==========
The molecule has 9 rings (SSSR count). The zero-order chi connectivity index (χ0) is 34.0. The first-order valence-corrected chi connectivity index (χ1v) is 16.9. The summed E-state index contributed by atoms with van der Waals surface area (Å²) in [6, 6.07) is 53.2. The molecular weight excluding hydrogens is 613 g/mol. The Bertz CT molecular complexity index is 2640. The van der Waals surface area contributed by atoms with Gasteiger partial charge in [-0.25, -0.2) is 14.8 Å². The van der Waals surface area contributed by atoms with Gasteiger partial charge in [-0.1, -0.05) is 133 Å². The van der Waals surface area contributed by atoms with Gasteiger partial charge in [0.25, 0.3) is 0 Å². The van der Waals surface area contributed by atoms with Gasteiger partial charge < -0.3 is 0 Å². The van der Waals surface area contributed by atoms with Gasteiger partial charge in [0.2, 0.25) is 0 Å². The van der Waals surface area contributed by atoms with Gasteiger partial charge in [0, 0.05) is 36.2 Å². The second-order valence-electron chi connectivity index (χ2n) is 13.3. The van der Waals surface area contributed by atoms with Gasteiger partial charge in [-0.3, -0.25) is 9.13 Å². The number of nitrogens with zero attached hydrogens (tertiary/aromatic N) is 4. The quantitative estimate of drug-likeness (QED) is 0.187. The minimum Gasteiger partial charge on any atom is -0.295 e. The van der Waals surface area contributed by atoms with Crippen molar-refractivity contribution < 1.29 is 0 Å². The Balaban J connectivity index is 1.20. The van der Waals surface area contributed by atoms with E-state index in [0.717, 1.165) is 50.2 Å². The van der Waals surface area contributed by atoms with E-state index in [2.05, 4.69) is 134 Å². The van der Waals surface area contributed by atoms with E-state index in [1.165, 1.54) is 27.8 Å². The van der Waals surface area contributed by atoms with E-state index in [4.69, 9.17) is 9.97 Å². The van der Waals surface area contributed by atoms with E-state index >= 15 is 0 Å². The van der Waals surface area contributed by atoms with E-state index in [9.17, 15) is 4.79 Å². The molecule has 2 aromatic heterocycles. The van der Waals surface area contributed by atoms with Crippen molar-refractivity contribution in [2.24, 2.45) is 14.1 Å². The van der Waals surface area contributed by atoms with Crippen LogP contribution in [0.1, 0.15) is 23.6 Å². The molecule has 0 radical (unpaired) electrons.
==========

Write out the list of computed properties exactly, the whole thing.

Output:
The molecule has 9 rings (SSSR count). The zero-order chi connectivity index (χ0) is 34.0. The first-order valence-corrected chi connectivity index (χ1v) is 16.9. The summed E-state index contributed by atoms with van der Waals surface area (Å²) in [6, 6.07) is 53.2. The molecular weight excluding hydrogens is 613 g/mol. The Bertz CT molecular complexity index is 2640. The van der Waals surface area contributed by atoms with Gasteiger partial charge in [-0.25, -0.2) is 14.8 Å². The van der Waals surface area contributed by atoms with Gasteiger partial charge in [-0.1, -0.05) is 133 Å². The van der Waals surface area contributed by atoms with Gasteiger partial charge in [0.25, 0.3) is 0 Å². The van der Waals surface area contributed by atoms with Gasteiger partial charge < -0.3 is 0 Å². The van der Waals surface area contributed by atoms with Gasteiger partial charge in [0.2, 0.25) is 0 Å². The van der Waals surface area contributed by atoms with Gasteiger partial charge in [0, 0.05) is 36.2 Å². The second-order valence-electron chi connectivity index (χ2n) is 13.3. The van der Waals surface area contributed by atoms with Gasteiger partial charge in [-0.3, -0.25) is 9.13 Å². The number of nitrogens with zero attached hydrogens (tertiary/aromatic N) is 4. The quantitative estimate of drug-likeness (QED) is 0.187. The minimum Gasteiger partial charge on any atom is -0.295 e. The van der Waals surface area contributed by atoms with Crippen molar-refractivity contribution < 1.29 is 0 Å². The Balaban J connectivity index is 1.20. The van der Waals surface area contributed by atoms with E-state index in [0.717, 1.165) is 50.2 Å². The van der Waals surface area contributed by atoms with E-state index in [2.05, 4.69) is 134 Å². The van der Waals surface area contributed by atoms with E-state index in [1.165, 1.54) is 27.8 Å². The van der Waals surface area contributed by atoms with E-state index in [4.69, 9.17) is 9.97 Å². The van der Waals surface area contributed by atoms with E-state index >= 15 is 0 Å². The van der Waals surface area contributed by atoms with E-state index in [9.17, 15) is 4.79 Å². The molecule has 2 aromatic heterocycles. The van der Waals surface area contributed by atoms with Crippen molar-refractivity contribution in [2.24, 2.45) is 14.1 Å². The van der Waals surface area contributed by atoms with Crippen LogP contribution in [0.1, 0.15) is 23.6 Å². The molecule has 0 radical (unpaired) electrons.